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Tensions mount

UK stockmarket continues its rollercoaster ride as the threat of recession in the US remains

Across the Atlantic the Dow Jones index, which measures the performance of leading company share prices, took a big tumble on worries of recession. Americaís huge services sector slimmed down in January at the quickest pace since 2001, sending a clear message that the US economy may already be in recession. Further pressure is being put on the Federal Reserve Bank to reduce interest rates even further.

In the UK the stockmarket is continuing its roller coaster ride. Greed and fear determine share prices rather more than the fundamentals of the company behind the share. Investors sell heavily if they believe recession may rear its ugly head in the UK ñ and indeed throughout all the developed countries of the globe ñ and they buy heavily if interest rates are cut to avoid an oncoming recession, as happened when the US Federal Reserve Bank cut US interest rates to 3 per cent. The trouble is that cutting interest rates leads to higher inflation ñ and we could be headed towards another era of ëStagflationí, which was endemic in the 1970s.

In uncertain times investors head for gold, which is standing at a record price of near $900 having been written off as a barbaric relic by the ëpaper-basedí investment world for a couple of decades. Alternatively, they buy into defensive stocks such as pharmaceuticals on the rationale that illness is recession proof. No matter what the state of the economy people continue to buy drugs and medicines to cure or alleviate illness. As such, it is worth noting that the pharma sector is due for a re-rating as the share prices of the global pharma companies have failed to keep pace with inflation over the past five years.

GSK profits tumble
GlaxoSmithKline (GSK) saw its share price drop 7 per cent in one day as it announced a fall in full-year profits and a downbeat view of the current year. The reason for the reduced profits was a near 50 per cent fall in revenue from its second best-selling drug, Avandia. Increased competition from generic rivals also contributed to the 10 per cent fall in pre-tax profits to £1.5bn for the fourth quarter. In 2008, GSK will be trading through a peak in drug patent expiries.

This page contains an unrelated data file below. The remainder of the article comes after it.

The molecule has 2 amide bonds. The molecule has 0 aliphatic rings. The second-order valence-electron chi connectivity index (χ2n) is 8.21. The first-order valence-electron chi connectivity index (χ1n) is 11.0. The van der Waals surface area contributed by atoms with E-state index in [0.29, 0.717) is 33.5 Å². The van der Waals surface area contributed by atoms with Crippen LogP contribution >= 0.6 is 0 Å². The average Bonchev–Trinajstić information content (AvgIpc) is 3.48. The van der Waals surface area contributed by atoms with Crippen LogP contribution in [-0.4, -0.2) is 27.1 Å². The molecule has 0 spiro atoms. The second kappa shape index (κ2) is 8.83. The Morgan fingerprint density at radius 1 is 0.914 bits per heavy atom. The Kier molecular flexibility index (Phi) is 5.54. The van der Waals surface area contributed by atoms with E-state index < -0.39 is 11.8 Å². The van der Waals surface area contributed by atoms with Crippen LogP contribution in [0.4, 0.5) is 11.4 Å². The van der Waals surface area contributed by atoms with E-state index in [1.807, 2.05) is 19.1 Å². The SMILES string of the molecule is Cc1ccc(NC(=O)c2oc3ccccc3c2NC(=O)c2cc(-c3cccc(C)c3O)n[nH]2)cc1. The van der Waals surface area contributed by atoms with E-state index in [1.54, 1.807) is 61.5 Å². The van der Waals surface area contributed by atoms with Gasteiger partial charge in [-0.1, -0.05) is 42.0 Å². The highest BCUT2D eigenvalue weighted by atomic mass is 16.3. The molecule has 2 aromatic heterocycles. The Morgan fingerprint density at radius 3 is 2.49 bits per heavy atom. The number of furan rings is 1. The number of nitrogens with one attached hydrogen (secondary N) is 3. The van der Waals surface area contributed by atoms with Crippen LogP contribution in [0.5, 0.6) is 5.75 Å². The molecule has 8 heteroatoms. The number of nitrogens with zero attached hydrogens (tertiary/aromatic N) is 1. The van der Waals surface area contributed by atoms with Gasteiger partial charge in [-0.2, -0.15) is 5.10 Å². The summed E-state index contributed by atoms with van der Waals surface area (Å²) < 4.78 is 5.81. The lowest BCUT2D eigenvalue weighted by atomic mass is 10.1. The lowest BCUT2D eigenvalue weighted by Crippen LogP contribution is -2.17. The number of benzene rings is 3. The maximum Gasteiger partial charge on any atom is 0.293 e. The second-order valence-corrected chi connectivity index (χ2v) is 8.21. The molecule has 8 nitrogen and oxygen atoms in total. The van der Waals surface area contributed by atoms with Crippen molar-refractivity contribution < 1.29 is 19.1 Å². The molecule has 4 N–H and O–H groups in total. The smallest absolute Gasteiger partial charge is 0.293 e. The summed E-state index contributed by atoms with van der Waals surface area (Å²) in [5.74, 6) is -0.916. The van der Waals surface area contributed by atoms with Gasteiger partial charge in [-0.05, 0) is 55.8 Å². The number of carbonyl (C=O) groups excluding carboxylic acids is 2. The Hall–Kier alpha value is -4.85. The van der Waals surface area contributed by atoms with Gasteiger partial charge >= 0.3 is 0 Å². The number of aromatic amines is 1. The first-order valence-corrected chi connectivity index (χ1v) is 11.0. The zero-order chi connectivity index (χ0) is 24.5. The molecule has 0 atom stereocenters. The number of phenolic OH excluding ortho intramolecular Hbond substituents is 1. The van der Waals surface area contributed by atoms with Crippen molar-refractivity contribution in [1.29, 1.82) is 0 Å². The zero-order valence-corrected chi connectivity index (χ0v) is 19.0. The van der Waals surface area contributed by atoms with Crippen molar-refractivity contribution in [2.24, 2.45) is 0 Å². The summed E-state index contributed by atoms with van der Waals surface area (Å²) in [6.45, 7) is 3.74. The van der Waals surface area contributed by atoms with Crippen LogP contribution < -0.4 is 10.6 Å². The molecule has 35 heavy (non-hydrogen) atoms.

Turnover in the last full-year fell by 2 per cent to £22.7bn, while pre-tax profits for 2007 fell from £7.8bn to £7.5bn. GSK will continue its share buyback programme in 2008 and plans to buy back up to £6bn of its own shares during the year. The company forecasts that earnings per share will fall by 5 per cent in the financial year.

Bids and deals order of the day in MedTech
Analysts have predicted more bid deals in the medical technology, with the relative affordability of UK medtech companies, when compared to US contemporaries, feeding bid activity. Japanese company Olympus has already paid £935m for Gyrus, the UK medical device maker, while British Biocell International has approved a £83.7m takeover by Inverness Medical Innovations.

Whatman has seen its share price surge after receiving a number of bid approaches at around the £300m level. The reason for the build up in bidding for UK medical technology companies is that they are cheap compared with the market price tags of US medtech companies.

More potential bidders are courting Meldex: the company is an attractive acquisition target for pharmaceutical companies as it makes the coatings for drug capsules. Meldex was first approached on January 14, 2008 and there have been more approaches since.

Getting the go ahead
Biocompatibles got the go ahead from the US Food Drug Adminstration for a heart stent using its polymer coating technology. The firm will receive royalties of 1.5 per cent which should total £7.5m per annum.
Sinclair Pharma pleased the market after announcing the pharmaceutical company had been given European Union registration for an over-the-counter herpes simplex. While this is not a potential blockbuster treatment, the market in the UK, France and Germany is estimated to be worth around £8.3m. Over the next 18 months, Sinclair is expected to launch a number of new products.
Malcolm Craig is a freelance financial journalist and author of 14 books on many aspects of successful investment from shares to overseas property, from gilt to gold.

12th February 2008


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